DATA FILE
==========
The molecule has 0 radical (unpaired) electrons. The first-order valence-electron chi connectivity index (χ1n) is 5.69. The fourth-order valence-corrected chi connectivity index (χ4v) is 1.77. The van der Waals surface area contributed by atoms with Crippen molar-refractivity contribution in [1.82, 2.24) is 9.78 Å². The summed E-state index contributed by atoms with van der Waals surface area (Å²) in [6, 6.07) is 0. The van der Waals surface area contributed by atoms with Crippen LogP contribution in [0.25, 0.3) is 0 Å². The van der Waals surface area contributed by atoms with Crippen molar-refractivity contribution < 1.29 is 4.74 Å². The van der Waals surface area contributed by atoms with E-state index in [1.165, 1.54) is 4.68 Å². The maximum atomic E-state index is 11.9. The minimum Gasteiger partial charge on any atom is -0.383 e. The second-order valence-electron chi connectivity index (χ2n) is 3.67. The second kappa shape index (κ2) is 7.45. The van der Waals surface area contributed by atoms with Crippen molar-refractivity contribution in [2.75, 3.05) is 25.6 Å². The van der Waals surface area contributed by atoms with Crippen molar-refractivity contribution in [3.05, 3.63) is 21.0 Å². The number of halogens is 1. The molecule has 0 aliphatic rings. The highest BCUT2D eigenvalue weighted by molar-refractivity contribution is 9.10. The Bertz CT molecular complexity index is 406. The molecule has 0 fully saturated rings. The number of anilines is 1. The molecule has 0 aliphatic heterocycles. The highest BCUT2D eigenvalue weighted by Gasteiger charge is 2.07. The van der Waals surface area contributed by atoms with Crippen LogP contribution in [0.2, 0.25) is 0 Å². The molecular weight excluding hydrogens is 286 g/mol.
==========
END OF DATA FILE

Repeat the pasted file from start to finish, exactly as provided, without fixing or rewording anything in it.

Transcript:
The molecule has 0 radical (unpaired) electrons. The first-order valence-electron chi connectivity index (χ1n) is 5.69. The fourth-order valence-corrected chi connectivity index (χ4v) is 1.77. The van der Waals surface area contributed by atoms with Crippen molar-refractivity contribution in [1.82, 2.24) is 9.78 Å². The summed E-state index contributed by atoms with van der Waals surface area (Å²) in [6, 6.07) is 0. The van der Waals surface area contributed by atoms with Crippen LogP contribution in [0.25, 0.3) is 0 Å². The van der Waals surface area contributed by atoms with Crippen molar-refractivity contribution < 1.29 is 4.74 Å². The van der Waals surface area contributed by atoms with E-state index in [1.165, 1.54) is 4.68 Å². The maximum atomic E-state index is 11.9. The minimum Gasteiger partial charge on any atom is -0.383 e. The second-order valence-electron chi connectivity index (χ2n) is 3.67. The second kappa shape index (κ2) is 7.45. The van der Waals surface area contributed by atoms with Crippen molar-refractivity contribution in [2.75, 3.05) is 25.6 Å². The van der Waals surface area contributed by atoms with Crippen molar-refractivity contribution in [3.05, 3.63) is 21.0 Å². The number of halogens is 1. The molecule has 0 aliphatic rings. The highest BCUT2D eigenvalue weighted by molar-refractivity contribution is 9.10. The Bertz CT molecular complexity index is 406. The molecule has 0 fully saturated rings. The number of anilines is 1. The molecule has 0 aliphatic heterocycles. The highest BCUT2D eigenvalue weighted by Gasteiger charge is 2.07. The van der Waals surface area contributed by atoms with Crippen LogP contribution in [0.2, 0.25) is 0 Å². The molecular weight excluding hydrogens is 286 g/mol.